Napa just like Sonoma was established much later than its southern Californian neighbours. George Yount, founder of the Yountville a town now in Napa city was the first to plant commercial vineyards in late 1830s, It was only after the independence of California from Mexico in 1850 and the Gold Rush during the same period that saw San Francisco’s population surge from a meager 200 in 1846 to 36000 by 1852 thus bringing in wine know-how. The first renaissance came when the vintners got Vitis vinifera vines in the 1860s, until then they were mission vines used by missionaries to make wine for the church. Charles Krug opened the first commercial winery in 1861; the same was bought by the Mondavi family in 1943. The rail connection then helped Napa ship wines out to Francisco and help get tourists to Napa. You must have heard of Napa Valley wine train as a must do when in Napa!! The industry prospered and evolved. Gustave Niebaum a wealthy Finnish trader in 1879 opened Inglenook a French Chateau style winery and was the first to sell wine in bottles. Inglenook wines attracted global attention and put Napa on the global map for the first time. The same era Crabb planted 400 grape varieties in the famous To Kalon (means ‘the beautiful’ in Greek) vineyards, today parts of the same are owned by Robert Mondavi winery, Opus One and a wine grower Andy Beckstoffer.
Phylloxera, Earthquake, the Volstead act, the great depression, world war …..
First phylloxera decimated Napa completely by the 1890s and any hope of recovery was only thrashed by the San Francisco earthquake which destroyed 30 Mn gallons of wine and then the Volstead act eased the last nail in the coffin , brought in the American prohibition which lasted till 1933. The convalescence was during depression and then the world war kept Napa bed-ridden. During this time some wine cos continued the show some with Wine Bricks during prohibition and some by pioneering initiatives post repeal. Mondavi, George Latour of Beaulieu vineyards and John Daniel of Inglenook led the pack as they formed the Napa Valley association in 1944.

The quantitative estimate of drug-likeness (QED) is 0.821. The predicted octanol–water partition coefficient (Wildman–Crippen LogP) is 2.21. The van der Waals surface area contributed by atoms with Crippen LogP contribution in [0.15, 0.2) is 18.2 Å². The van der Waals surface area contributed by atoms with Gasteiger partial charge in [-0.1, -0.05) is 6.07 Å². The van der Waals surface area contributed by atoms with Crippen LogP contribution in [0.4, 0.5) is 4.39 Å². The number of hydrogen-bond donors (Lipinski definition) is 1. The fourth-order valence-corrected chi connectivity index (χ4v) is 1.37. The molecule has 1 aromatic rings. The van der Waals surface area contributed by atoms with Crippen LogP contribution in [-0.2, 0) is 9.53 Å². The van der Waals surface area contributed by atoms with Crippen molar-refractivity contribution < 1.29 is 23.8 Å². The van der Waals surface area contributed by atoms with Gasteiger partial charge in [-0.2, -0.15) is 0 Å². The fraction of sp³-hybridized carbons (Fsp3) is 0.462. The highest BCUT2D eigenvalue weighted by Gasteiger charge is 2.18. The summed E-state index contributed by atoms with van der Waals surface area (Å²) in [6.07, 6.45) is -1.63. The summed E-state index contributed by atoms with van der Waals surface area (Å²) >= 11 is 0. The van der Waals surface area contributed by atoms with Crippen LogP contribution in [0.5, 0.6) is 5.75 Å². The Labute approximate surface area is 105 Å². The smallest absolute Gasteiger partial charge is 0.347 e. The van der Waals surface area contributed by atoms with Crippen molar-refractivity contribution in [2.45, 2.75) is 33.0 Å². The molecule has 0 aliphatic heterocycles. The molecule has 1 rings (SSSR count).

Mondavi, Judgment of Paris ……
In 1965 Robert Mondavi moved away from the family biz to start his own the Robert Mondavi winery in Oakville and ever since he made attention grabbing wines and moreover his marketing techniques, his cellar door hospitality etc made Mondavi the face of California. It only took the aforementioned tasting in Paris also made into a movie, the Bottle Shock to drive home the point for Napa. There has been no looking back for Napa ever since as they stand at over 500 wineries most of which are family owned and producing fewer than 10000 cases per annum.
Napa is an hour’s drive up north from San Francisco and if you are an oenophile then you better not miss it and the other way of looking at it as American political commentator and comedian Bill Maher puts it ‘New Rule: The Napa Valley is Disneyland for alcoholics. Be honest, you're not visiting wineries in four days because you're an oenophile, you're doing it because you're a drunk. It's the only place in America where you can pass out in a stranger's house and it's okay, because it's a B&B and you paid for it.’